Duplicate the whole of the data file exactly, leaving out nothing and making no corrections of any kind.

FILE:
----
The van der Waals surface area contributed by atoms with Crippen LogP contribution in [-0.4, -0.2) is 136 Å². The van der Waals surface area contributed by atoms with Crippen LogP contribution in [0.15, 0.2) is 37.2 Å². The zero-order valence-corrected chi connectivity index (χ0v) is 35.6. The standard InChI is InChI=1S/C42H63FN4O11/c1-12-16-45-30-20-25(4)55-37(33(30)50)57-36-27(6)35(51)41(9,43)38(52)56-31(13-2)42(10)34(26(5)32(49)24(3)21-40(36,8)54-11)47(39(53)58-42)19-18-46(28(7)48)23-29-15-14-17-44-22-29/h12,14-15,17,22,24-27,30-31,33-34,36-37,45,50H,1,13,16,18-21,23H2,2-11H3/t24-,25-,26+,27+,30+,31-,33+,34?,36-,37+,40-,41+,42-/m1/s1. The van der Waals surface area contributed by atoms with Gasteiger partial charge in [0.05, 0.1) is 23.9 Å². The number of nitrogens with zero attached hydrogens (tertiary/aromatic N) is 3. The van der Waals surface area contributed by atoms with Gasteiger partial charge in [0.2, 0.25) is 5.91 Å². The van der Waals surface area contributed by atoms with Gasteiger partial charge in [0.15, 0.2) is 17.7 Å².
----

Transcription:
The van der Waals surface area contributed by atoms with Crippen LogP contribution in [-0.4, -0.2) is 136 Å². The van der Waals surface area contributed by atoms with Crippen LogP contribution in [0.15, 0.2) is 37.2 Å². The zero-order valence-corrected chi connectivity index (χ0v) is 35.6. The standard InChI is InChI=1S/C42H63FN4O11/c1-12-16-45-30-20-25(4)55-37(33(30)50)57-36-27(6)35(51)41(9,43)38(52)56-31(13-2)42(10)34(26(5)32(49)24(3)21-40(36,8)54-11)47(39(53)58-42)19-18-46(28(7)48)23-29-15-14-17-44-22-29/h12,14-15,17,22,24-27,30-31,33-34,36-37,45,50H,1,13,16,18-21,23H2,2-11H3/t24-,25-,26+,27+,30+,31-,33+,34?,36-,37+,40-,41+,42-/m1/s1. The van der Waals surface area contributed by atoms with Gasteiger partial charge in [0.05, 0.1) is 23.9 Å². The number of nitrogens with zero attached hydrogens (tertiary/aromatic N) is 3. The van der Waals surface area contributed by atoms with Gasteiger partial charge in [0.2, 0.25) is 5.91 Å². The van der Waals surface area contributed by atoms with Gasteiger partial charge in [0.15, 0.2) is 17.7 Å².